Parable of the Hibiscus Seed
I am what many would consider an avid gardener. I have been at it for over 50 years. I started mowing yards when I was about 12, worked for City of Dallas Park Department during the summers in high school, and I have owned a plant nursery, or maybe it owned me. I worked my way through college and seminary doing landscaping. All the while making cuttings, collecting unusual plants by division and over the last several years collecting seeds from not so common plants in our area.
I received a packet of 10 seeds of perennial hibiscus as a bonus when I ordered some coleus seeds online a couple of years ago. I had never grown hibiscus before so I planted the seeds and got three viable plants from the lot. One had pure white blooms and two had white blooms with red throats. The plants grew to approximately four feet tall the first year. They died back to the ground and I transplanted the roots to a new bed the following year and all three plants grew to about five feet with blooms the size of dinner plates. So far so good. I moved them again this past winter. My wife accuses me of moving plants around the yard like my mother use to re-arrange furniture in the house. This time I planted the two red throated plants together and moved the white one to a different bed. This year the two planted together are six feet tall have bloomed for three months so far, and started producing flowers, about the size of dessert plates, and so far I have gathered five seed pods off the plants.
I collected 445 seeds from the five seed pods pictured.
I wonder how many might sprout if all were planted and how many more seeds might be harvested from those seeds? It reminded me of a biblical parable know as “The Parable of the Soils”. In the parable the sower of the seed cast his seed so that some falls on the path where it was trampled under foot and the birds ate the seed before it sprouted. Some fell on rocky soil where the seed sprouted and withered in the heat because their roots are shallow and weak. Some fell among thorns, and the thorns grew up with the seed and choked it out, and no harvest was produced. The rest fell on good, fertile soil and produced a crop of 30, 60 and 100 fold.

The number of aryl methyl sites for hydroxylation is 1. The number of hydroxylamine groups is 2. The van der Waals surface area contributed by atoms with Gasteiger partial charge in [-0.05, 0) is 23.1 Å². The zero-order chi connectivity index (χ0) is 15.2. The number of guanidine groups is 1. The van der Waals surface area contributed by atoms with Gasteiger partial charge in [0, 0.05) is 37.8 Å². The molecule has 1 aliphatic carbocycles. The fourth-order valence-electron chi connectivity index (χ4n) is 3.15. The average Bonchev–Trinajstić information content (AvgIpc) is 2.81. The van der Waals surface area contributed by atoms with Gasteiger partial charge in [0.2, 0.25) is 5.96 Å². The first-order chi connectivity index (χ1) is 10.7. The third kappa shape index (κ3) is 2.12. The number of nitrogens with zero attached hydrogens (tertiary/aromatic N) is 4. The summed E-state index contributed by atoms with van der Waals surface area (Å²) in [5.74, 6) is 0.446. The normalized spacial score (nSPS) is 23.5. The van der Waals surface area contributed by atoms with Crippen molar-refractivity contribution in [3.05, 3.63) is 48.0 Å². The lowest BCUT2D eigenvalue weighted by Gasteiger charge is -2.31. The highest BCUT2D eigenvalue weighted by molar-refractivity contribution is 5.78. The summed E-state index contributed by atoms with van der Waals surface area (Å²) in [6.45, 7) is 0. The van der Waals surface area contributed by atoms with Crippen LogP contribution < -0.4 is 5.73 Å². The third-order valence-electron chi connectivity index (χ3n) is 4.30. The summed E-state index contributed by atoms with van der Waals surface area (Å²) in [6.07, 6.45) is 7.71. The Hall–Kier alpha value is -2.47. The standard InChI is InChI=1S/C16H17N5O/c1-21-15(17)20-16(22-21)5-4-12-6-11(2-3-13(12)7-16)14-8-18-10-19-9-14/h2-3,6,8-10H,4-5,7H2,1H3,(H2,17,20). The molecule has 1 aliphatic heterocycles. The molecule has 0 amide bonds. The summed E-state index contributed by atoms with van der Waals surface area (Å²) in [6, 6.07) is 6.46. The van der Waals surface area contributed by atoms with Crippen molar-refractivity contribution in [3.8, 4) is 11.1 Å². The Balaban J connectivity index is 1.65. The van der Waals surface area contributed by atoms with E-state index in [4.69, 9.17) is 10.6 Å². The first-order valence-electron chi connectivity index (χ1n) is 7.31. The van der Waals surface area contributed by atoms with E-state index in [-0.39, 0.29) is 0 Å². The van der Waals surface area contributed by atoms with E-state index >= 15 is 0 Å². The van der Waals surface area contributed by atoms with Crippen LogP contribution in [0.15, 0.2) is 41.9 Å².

So, If I were to sow 400 seeds and 3/4ths failed to grow, and I had 100 fall on good soil where they could produce a harvest of new seeds, how many seeds might I end up producing?FOOTNOTE: Footnote
If my math is correct the first year’s production of seed would be approximately 5,700 seeds. (30 X 30 = 900, 30 X 60 = 1800, 30 X 100 = 3000, 900 + 1800 + 3000 = 5700) Year two using the same approximate ratios you would have 297,580 seeds.FOOTNOTE: Footnote
And using the same formula for the third year the harvest would be 270,000 seeds.FOOTNOTE: Footnote
As a landscape/nursery/gardener, I know that too many things can happen to reduce the yield of seeds from any single plant of crop. Living in North Texas we deal with drought, flood, tornados, searing heat, bone chilling cold, urban sprawl and climate change to name a few. It could cause some to hoard what they produce, fearing failure. It could also cause some to not even try because it’s too hard. It can also cause some of us to share what we have with others to encourage ever increasing production for the future.
I fall into the last category. I believe we can all share from out of surplus to bless others and make our community, state, country and world a better place in which to live. I can only do what I can do, but together we can do so much more. Together, we can live our lives out of a vision of plenty and work toward more for all rather than more for the few. How we steward our land, water, seeds and produce is meant to benefit our fellow man. People are what matter.
It’s a good lesson from a small seed pod.